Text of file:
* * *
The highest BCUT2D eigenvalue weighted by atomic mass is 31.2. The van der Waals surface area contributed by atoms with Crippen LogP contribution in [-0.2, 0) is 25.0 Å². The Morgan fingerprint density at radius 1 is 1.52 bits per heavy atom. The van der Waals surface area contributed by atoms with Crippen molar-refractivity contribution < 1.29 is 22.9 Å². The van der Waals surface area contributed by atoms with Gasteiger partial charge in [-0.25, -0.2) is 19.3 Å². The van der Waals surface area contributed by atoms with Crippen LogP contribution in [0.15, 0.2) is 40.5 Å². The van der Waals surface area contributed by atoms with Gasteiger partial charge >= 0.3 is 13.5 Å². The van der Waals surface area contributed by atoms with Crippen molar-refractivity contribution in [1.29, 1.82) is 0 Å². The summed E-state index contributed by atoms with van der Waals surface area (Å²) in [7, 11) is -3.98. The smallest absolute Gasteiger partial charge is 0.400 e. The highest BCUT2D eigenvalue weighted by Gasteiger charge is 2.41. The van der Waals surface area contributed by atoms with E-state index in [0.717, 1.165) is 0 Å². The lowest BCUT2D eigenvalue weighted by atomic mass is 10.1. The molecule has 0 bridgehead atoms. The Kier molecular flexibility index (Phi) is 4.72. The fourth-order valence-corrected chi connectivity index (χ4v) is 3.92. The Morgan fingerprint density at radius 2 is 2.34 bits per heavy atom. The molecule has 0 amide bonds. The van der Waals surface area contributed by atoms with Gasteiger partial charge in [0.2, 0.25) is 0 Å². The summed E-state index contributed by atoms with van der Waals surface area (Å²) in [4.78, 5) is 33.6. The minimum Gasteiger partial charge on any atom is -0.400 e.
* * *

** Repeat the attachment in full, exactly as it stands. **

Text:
The highest BCUT2D eigenvalue weighted by atomic mass is 31.2. The van der Waals surface area contributed by atoms with Crippen LogP contribution in [-0.2, 0) is 25.0 Å². The Morgan fingerprint density at radius 1 is 1.52 bits per heavy atom. The van der Waals surface area contributed by atoms with Crippen molar-refractivity contribution < 1.29 is 22.9 Å². The van der Waals surface area contributed by atoms with Gasteiger partial charge in [-0.25, -0.2) is 19.3 Å². The van der Waals surface area contributed by atoms with Crippen LogP contribution in [0.15, 0.2) is 40.5 Å². The van der Waals surface area contributed by atoms with Gasteiger partial charge >= 0.3 is 13.5 Å². The van der Waals surface area contributed by atoms with Crippen molar-refractivity contribution in [1.29, 1.82) is 0 Å². The summed E-state index contributed by atoms with van der Waals surface area (Å²) in [7, 11) is -3.98. The smallest absolute Gasteiger partial charge is 0.400 e. The highest BCUT2D eigenvalue weighted by Gasteiger charge is 2.41. The van der Waals surface area contributed by atoms with E-state index in [0.717, 1.165) is 0 Å². The lowest BCUT2D eigenvalue weighted by atomic mass is 10.1. The molecule has 0 bridgehead atoms. The Kier molecular flexibility index (Phi) is 4.72. The fourth-order valence-corrected chi connectivity index (χ4v) is 3.92. The Morgan fingerprint density at radius 2 is 2.34 bits per heavy atom. The molecule has 0 amide bonds. The van der Waals surface area contributed by atoms with Gasteiger partial charge in [0.2, 0.25) is 0 Å². The summed E-state index contributed by atoms with van der Waals surface area (Å²) in [4.78, 5) is 33.6. The minimum Gasteiger partial charge on any atom is -0.400 e.